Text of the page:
A FINRA arbitration panel in November made a decision in the case of Interactive Brokers LLC vs. Lek Securities, Petra Trading Group LLC, Last Atlantis Capital Management (LACM), Mark Steven Ramos, Martin Allamian, and Michael Elizondo dismissing with prejudice claims by IB of fraud and counterclaims from LACM.
IB claimed that LACM engaged in fraud and illegal trading and withheld funds from LACM’s clearing broker stemming from payment-for-order-flow (PFOF) and asked for more than $14 million related to past payments. The claims led to a National Futures Association (NFA) claim against LACM, charging them with providing false and deceptive reports to participants. LACM and principal Irwin Berger denied the allegation in the case, which was eventually settled after LACM and Berger withdrew
Following the decision LACM announced that it would relaunch its “Share Class O” strategy that was at the center of the controversy. “The claims were dismissed, [the strategy] is not illegal wash trading and it is not illegal matched orders,” Berger says.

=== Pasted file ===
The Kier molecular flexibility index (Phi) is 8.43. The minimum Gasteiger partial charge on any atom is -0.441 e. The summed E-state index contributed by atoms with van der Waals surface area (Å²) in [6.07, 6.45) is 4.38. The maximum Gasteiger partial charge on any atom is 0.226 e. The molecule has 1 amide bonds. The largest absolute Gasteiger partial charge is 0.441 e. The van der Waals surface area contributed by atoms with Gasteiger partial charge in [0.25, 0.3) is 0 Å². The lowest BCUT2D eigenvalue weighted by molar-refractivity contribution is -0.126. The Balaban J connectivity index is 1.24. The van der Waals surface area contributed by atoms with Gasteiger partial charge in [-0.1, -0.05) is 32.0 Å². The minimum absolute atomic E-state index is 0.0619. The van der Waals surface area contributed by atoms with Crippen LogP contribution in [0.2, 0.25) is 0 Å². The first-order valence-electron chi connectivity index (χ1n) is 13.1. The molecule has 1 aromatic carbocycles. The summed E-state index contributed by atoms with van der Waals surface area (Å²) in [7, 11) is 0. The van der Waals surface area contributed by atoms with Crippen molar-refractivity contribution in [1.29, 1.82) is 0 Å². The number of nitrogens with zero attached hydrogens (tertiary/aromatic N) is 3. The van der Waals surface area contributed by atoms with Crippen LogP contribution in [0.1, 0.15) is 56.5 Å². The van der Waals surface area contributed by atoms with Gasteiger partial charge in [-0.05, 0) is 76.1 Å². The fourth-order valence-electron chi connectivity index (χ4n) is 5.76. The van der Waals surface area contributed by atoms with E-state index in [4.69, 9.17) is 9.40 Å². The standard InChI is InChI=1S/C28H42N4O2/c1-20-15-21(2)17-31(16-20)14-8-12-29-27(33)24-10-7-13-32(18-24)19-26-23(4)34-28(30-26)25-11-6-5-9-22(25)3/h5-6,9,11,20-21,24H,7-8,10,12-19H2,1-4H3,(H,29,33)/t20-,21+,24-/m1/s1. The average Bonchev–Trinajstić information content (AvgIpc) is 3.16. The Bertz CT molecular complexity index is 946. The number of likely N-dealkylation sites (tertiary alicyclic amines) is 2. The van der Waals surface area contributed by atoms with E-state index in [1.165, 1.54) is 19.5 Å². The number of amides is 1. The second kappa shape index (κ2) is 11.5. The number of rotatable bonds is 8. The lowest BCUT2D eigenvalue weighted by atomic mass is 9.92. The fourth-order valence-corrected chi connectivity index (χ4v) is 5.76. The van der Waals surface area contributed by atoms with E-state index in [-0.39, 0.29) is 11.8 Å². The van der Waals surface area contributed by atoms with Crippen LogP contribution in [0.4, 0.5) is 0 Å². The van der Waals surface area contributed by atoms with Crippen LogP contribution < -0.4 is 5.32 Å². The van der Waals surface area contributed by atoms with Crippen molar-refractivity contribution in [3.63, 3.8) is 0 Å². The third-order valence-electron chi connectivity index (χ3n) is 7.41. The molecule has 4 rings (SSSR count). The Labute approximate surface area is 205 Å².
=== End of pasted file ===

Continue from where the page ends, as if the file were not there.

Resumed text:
While the decision dismissed IB’s claims against LACM, it did not require them to release PFOF funds held from LACM’s clearing broker.Michael Elizondo, a spokesperson for LACM, says, “We are currently investigating if there are other actions we can take.”
Structural changes ahead
Scott C. Malpass, vice president and chief investment officer at the University of Notre Dame, spoke at the CME Group’s Global Financial Leadership Conference in November held in Naples, Fla., on the global outlook for endowments. Malpass, who is responsible for investment of the university’s $6.2 billion endowment, said that although 2008 was a difficult year, Notre Dame’s investments outperformed the broader market. “Diversification protected [us] against worst outcomes,” Malpass said.
He noted that the hedge fund industry will face many changes in coming years, including a greater demand for transparency and liquidity.